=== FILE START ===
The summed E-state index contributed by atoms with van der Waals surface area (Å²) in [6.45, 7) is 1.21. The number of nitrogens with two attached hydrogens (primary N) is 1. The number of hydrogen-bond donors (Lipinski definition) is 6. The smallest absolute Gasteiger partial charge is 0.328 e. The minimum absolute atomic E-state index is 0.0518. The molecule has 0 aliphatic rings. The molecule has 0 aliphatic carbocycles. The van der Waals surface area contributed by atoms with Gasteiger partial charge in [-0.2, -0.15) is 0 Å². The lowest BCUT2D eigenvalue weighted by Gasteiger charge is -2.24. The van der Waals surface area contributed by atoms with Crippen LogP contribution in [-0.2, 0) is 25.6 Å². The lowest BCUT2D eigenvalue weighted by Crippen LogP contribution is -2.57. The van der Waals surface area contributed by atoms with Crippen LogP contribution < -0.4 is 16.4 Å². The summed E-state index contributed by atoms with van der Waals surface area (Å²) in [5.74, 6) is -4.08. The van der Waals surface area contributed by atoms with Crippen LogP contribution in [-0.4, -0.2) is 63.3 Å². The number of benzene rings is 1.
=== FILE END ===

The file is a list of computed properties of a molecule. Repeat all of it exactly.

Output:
The summed E-state index contributed by atoms with van der Waals surface area (Å²) in [6.45, 7) is 1.21. The number of nitrogens with two attached hydrogens (primary N) is 1. The number of hydrogen-bond donors (Lipinski definition) is 6. The smallest absolute Gasteiger partial charge is 0.328 e. The minimum absolute atomic E-state index is 0.0518. The molecule has 0 aliphatic rings. The molecule has 0 aliphatic carbocycles. The van der Waals surface area contributed by atoms with Gasteiger partial charge in [-0.2, -0.15) is 0 Å². The lowest BCUT2D eigenvalue weighted by Gasteiger charge is -2.24. The van der Waals surface area contributed by atoms with Crippen LogP contribution in [-0.2, 0) is 25.6 Å². The lowest BCUT2D eigenvalue weighted by Crippen LogP contribution is -2.57. The van der Waals surface area contributed by atoms with Crippen LogP contribution < -0.4 is 16.4 Å². The summed E-state index contributed by atoms with van der Waals surface area (Å²) in [5.74, 6) is -4.08. The van der Waals surface area contributed by atoms with Crippen LogP contribution in [-0.4, -0.2) is 63.3 Å². The number of benzene rings is 1.